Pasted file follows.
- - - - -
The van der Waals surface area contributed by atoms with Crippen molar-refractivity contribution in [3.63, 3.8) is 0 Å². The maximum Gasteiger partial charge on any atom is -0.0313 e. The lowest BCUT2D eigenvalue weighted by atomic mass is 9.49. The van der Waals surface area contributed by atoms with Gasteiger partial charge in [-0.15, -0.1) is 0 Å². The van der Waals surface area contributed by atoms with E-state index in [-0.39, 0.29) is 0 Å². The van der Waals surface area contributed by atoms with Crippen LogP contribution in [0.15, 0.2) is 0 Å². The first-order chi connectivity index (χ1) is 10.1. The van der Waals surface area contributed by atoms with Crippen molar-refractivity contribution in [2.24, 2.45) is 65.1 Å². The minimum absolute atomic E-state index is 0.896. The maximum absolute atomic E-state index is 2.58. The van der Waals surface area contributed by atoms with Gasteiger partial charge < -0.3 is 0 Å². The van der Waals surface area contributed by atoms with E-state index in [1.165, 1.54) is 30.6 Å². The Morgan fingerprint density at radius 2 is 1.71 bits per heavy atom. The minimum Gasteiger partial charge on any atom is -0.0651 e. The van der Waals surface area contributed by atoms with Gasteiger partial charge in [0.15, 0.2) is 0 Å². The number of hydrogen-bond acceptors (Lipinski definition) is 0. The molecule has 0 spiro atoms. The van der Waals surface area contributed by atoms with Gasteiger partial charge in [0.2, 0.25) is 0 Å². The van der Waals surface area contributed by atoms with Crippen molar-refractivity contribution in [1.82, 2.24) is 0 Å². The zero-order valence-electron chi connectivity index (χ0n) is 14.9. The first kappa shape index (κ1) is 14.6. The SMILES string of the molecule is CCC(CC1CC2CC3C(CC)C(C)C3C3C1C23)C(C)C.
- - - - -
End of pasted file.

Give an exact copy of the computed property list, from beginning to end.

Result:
The van der Waals surface area contributed by atoms with Crippen molar-refractivity contribution in [3.63, 3.8) is 0 Å². The maximum Gasteiger partial charge on any atom is -0.0313 e. The lowest BCUT2D eigenvalue weighted by atomic mass is 9.49. The van der Waals surface area contributed by atoms with Gasteiger partial charge in [-0.15, -0.1) is 0 Å². The van der Waals surface area contributed by atoms with E-state index in [-0.39, 0.29) is 0 Å². The van der Waals surface area contributed by atoms with Crippen LogP contribution in [0.15, 0.2) is 0 Å². The first-order chi connectivity index (χ1) is 10.1. The van der Waals surface area contributed by atoms with Crippen molar-refractivity contribution in [2.24, 2.45) is 65.1 Å². The minimum absolute atomic E-state index is 0.896. The maximum absolute atomic E-state index is 2.58. The van der Waals surface area contributed by atoms with Gasteiger partial charge < -0.3 is 0 Å². The van der Waals surface area contributed by atoms with E-state index in [1.165, 1.54) is 30.6 Å². The Morgan fingerprint density at radius 2 is 1.71 bits per heavy atom. The minimum Gasteiger partial charge on any atom is -0.0651 e. The van der Waals surface area contributed by atoms with Gasteiger partial charge in [0.15, 0.2) is 0 Å². The number of hydrogen-bond acceptors (Lipinski definition) is 0. The molecule has 0 spiro atoms. The van der Waals surface area contributed by atoms with Gasteiger partial charge in [0.2, 0.25) is 0 Å². The van der Waals surface area contributed by atoms with Crippen molar-refractivity contribution in [1.82, 2.24) is 0 Å². The zero-order valence-electron chi connectivity index (χ0n) is 14.9. The first kappa shape index (κ1) is 14.6. The SMILES string of the molecule is CCC(CC1CC2CC3C(CC)C(C)C3C3C1C23)C(C)C.